As part of a broader focus on environmental sustainability, in 2019, MRC launched the Sleep Products Sustainability Program to help mattress manufacturers reduce waste, saving them money and making their operations more efficient. The program, SP2 for short, offers training and certification at no cost to manufacturers in California that want to improve operations at their production plants, distribution centers, warehouses and/or offices. Pleasant Mattress, based in Fresno, California, completed its training and is working toward certification. Two other mattress facilities are undergoing training, and additional companies are in the pipeline to begin training. MRC may eventually expand the program to California suppliers and retailers and also to companies in other states.
This year, MRC hired Ryan McMullan, principal consultant with Lean Green Way in Long Beach, California, to coordinate training and further develop the program, Fallon says. McMullan has two decades of experience helping manufacturers develop sustainability programs and has worked with organizations such as Toyota and Rice University.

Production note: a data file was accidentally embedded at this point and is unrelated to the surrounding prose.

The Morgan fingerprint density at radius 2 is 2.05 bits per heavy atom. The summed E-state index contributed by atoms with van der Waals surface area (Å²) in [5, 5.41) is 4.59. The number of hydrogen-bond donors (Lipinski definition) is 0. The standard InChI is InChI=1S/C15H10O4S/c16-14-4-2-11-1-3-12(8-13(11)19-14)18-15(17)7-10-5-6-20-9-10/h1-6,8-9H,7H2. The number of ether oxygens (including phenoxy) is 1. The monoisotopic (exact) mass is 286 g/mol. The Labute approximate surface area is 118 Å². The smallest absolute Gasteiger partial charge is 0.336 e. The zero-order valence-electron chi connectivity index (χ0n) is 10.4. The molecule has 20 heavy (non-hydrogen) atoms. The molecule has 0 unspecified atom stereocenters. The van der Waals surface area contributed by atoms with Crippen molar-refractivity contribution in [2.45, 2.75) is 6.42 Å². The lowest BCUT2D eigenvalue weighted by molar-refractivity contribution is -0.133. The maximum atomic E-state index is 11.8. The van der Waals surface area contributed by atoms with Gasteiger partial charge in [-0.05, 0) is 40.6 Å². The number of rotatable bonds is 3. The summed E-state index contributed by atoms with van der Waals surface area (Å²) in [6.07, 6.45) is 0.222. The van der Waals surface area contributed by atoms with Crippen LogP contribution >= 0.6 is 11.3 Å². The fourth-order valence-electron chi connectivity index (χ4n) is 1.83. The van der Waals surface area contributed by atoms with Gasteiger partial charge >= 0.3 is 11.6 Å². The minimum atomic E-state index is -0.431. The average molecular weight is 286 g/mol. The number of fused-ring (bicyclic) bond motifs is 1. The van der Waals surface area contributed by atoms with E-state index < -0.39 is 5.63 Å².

“In five years, MRC has come a long way in addressing a problem that has vexed the mattress industry for decades: How can we efficiently recycle the thousands of mattresses Americans discard daily? With strong support from the industry, government and other stakeholders, MRC established three statewide programs. We assembled a talented team of industry leaders on our board, professional staff and recyclers. Last year, MRC processed 1.5 million units,” says Ryan Trainer, president of MRC and president of the International Sleep Products Association.
“Now that we have moved beyond the startup phase, MRC is taking action to reduce waste and make mattress recycling more efficient and sustainable. We are also working hard to find new markets and uses for mattress materials and to improve how we serve retailers and other stakeholders,” Trainer says. “Along the way, we have developed a proven funding and operational model that other states interested in establishing their own statewide mattress recycling programs can use. I am proud to have been part of MRC since its inception and am excited about what its future holds.”